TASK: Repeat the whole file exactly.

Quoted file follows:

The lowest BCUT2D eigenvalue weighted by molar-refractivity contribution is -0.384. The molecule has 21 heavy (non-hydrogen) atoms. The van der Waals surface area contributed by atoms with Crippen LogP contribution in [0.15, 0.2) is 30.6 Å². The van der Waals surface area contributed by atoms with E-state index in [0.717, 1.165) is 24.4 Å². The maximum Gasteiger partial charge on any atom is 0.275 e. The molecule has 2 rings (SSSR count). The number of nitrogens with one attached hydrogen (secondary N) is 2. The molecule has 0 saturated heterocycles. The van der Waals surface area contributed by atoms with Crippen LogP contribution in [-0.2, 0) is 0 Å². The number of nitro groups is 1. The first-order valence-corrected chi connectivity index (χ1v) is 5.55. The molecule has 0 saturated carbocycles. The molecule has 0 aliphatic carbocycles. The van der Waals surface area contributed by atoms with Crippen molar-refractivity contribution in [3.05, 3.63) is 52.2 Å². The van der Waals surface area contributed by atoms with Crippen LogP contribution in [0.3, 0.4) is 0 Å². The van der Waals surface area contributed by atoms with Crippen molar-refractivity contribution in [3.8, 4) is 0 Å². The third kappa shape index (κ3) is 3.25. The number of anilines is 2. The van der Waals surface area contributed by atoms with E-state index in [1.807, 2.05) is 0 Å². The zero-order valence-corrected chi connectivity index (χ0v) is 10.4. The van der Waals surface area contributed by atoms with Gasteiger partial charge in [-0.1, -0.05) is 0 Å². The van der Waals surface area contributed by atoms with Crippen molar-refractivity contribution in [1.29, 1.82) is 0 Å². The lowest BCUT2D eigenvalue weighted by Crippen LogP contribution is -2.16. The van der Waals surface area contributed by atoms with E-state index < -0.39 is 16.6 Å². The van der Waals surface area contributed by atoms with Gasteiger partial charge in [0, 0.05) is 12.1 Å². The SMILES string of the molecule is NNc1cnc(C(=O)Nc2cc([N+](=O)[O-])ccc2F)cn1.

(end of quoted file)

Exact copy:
The lowest BCUT2D eigenvalue weighted by molar-refractivity contribution is -0.384. The molecule has 21 heavy (non-hydrogen) atoms. The van der Waals surface area contributed by atoms with Crippen LogP contribution in [0.15, 0.2) is 30.6 Å². The van der Waals surface area contributed by atoms with E-state index in [0.717, 1.165) is 24.4 Å². The maximum Gasteiger partial charge on any atom is 0.275 e. The molecule has 2 rings (SSSR count). The number of nitrogens with one attached hydrogen (secondary N) is 2. The molecule has 0 saturated heterocycles. The van der Waals surface area contributed by atoms with Crippen LogP contribution in [-0.2, 0) is 0 Å². The number of nitro groups is 1. The first-order valence-corrected chi connectivity index (χ1v) is 5.55. The molecule has 0 saturated carbocycles. The molecule has 0 aliphatic carbocycles. The van der Waals surface area contributed by atoms with Crippen molar-refractivity contribution in [3.05, 3.63) is 52.2 Å². The van der Waals surface area contributed by atoms with Crippen LogP contribution in [0.3, 0.4) is 0 Å². The van der Waals surface area contributed by atoms with Crippen molar-refractivity contribution in [3.8, 4) is 0 Å². The third kappa shape index (κ3) is 3.25. The number of anilines is 2. The van der Waals surface area contributed by atoms with E-state index in [1.807, 2.05) is 0 Å². The zero-order valence-corrected chi connectivity index (χ0v) is 10.4. The van der Waals surface area contributed by atoms with Gasteiger partial charge in [-0.1, -0.05) is 0 Å². The van der Waals surface area contributed by atoms with Crippen molar-refractivity contribution in [1.29, 1.82) is 0 Å². The lowest BCUT2D eigenvalue weighted by Crippen LogP contribution is -2.16. The van der Waals surface area contributed by atoms with E-state index < -0.39 is 16.6 Å². The van der Waals surface area contributed by atoms with Gasteiger partial charge in [0, 0.05) is 12.1 Å². The SMILES string of the molecule is NNc1cnc(C(=O)Nc2cc([N+](=O)[O-])ccc2F)cn1.